Thank you for letter dated Feb. 17th, 2004 in response to our facsimile regarding CSA participation in the OCMA multi-stakeholder meeting of February 18th, 2004.
Although it was a pleasure to be able to meet with Beth Pieterson and Valerie Lasher, it is clear that many of the concerns expressed by the courts as well as compassion societies and medicinal cannabis users are not being addressed by the proposed changes to the MMAR.
Canada's compassion societies remain the main source of supply for most of Canada's legally registered medicinal cannabis users. Compassion societies are currently serving over 7000 legitimate medicinal users - nearly 10 times the number of users registered with Health Canada. The OCMA has used this fact in court to justify the MMAR.
Compassion societies are currently the main source of legitimate cannabis research in the nation, participating in studies with the University of British Columbia, The University of California, San Francisco, and with the Canadian Center for Addiction and Mental Health. All of this research has been peer-reviewed and approved, and is taking place without financial assistance from Health Canada or taxpayer funds.
In your response to our fax, you state "compassion clubs are unregulated and operate outside of Canadian laws". Since the inception of the MMAR, compassion societies have willingly engaged with Health Canada, sharing valuable experience and expertise, as well as proposing models for their regulation and licensing. Although many clubs currently operate as registered non-profit societies and are well-integrated into their local communities and network of social/welfare organizations, they remain illegal and unregulated at the discretion of the Health Minister, who - according to the CDSA- has it in his power to license the distribution of cannabis (or any other narcotic drug) at any time and for any reason.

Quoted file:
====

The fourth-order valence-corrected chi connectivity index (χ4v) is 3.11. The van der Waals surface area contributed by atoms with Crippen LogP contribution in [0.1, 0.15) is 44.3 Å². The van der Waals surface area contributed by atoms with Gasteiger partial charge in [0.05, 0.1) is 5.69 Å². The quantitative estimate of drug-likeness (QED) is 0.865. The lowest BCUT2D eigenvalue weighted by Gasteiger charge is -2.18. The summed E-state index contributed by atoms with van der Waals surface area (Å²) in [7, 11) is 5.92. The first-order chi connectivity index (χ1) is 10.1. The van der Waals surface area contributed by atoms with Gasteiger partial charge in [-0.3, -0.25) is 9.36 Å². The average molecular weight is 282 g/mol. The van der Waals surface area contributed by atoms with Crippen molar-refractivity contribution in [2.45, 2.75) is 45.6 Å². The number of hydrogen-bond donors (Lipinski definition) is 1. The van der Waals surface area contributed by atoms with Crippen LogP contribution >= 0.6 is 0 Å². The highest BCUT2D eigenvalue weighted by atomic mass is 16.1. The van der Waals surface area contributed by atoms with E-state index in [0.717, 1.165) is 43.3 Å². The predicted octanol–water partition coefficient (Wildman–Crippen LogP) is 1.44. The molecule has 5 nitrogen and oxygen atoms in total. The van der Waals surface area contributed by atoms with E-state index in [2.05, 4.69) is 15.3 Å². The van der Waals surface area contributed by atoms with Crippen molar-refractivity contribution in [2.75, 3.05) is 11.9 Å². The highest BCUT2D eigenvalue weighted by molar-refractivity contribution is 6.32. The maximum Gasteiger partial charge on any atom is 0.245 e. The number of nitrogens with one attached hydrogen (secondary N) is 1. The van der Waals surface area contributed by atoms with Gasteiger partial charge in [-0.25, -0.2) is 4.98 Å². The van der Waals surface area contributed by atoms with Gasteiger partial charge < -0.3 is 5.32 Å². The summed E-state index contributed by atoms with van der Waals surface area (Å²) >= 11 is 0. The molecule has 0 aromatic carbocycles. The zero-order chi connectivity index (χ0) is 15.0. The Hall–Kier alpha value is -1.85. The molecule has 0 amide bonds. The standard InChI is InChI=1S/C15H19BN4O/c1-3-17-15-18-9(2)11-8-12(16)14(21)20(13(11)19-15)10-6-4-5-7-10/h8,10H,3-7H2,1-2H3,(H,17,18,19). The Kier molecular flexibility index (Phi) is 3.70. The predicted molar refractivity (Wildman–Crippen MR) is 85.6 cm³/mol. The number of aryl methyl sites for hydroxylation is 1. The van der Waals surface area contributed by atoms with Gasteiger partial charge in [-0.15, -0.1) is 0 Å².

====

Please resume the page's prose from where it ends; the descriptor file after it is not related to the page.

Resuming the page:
With both the Senate Special Committee on Illegal Drugs and the Ontario Appelate Court (Hitzig) recently recommending a formalization of the relationship between the federal government and the clubs, Health Canada's intransigence in this matter is inexplicable unjustified. Is it not sensible that the OCMA might benefit from a more established relationship with the only Canadian organizations currently engaged in the large-scale cultivation, distribution and research of medicinal cannabis? Is it not in the best interest of Canada's critically and chronically ill to have Health Canada explore the possibility of a more formal and regulated relationship with the clubs? There is simply no good reason to keep ignoring this incredible resource of information, experience and relevant research.
In this regard, we have included some documents with this missive for your review (will be included in hard copy of this document):
Concerns Stemming From the February 18th Health Canada Consultation and the Proposed Changes to the MMAR.
"Roadmap to Compassion" is a 12-month timeline to an effective medicinal cannabis program focusing on the continued decentralization of the federal OCMA.
Outlines of several active research projects currently being undertaken by compassion clubs.
It is the hope of Canadians for Safe Access that Health Canada will finally address the many concerns of our nation's critically and chronically ill, and will see the wisdom in working more closely with Canada's non-profit compassion societies which continue to serve as Canada's main resource for cannabis medications and information.
We look forward to hearing back from you.
Philippe Lucas & Rielle Capler
Canadians for Safe Access www.safeaccess.ca
P.S. This document has been CC'd to Minister of Health Pierre Pettigrew and the Office of Cannabis Medical Access.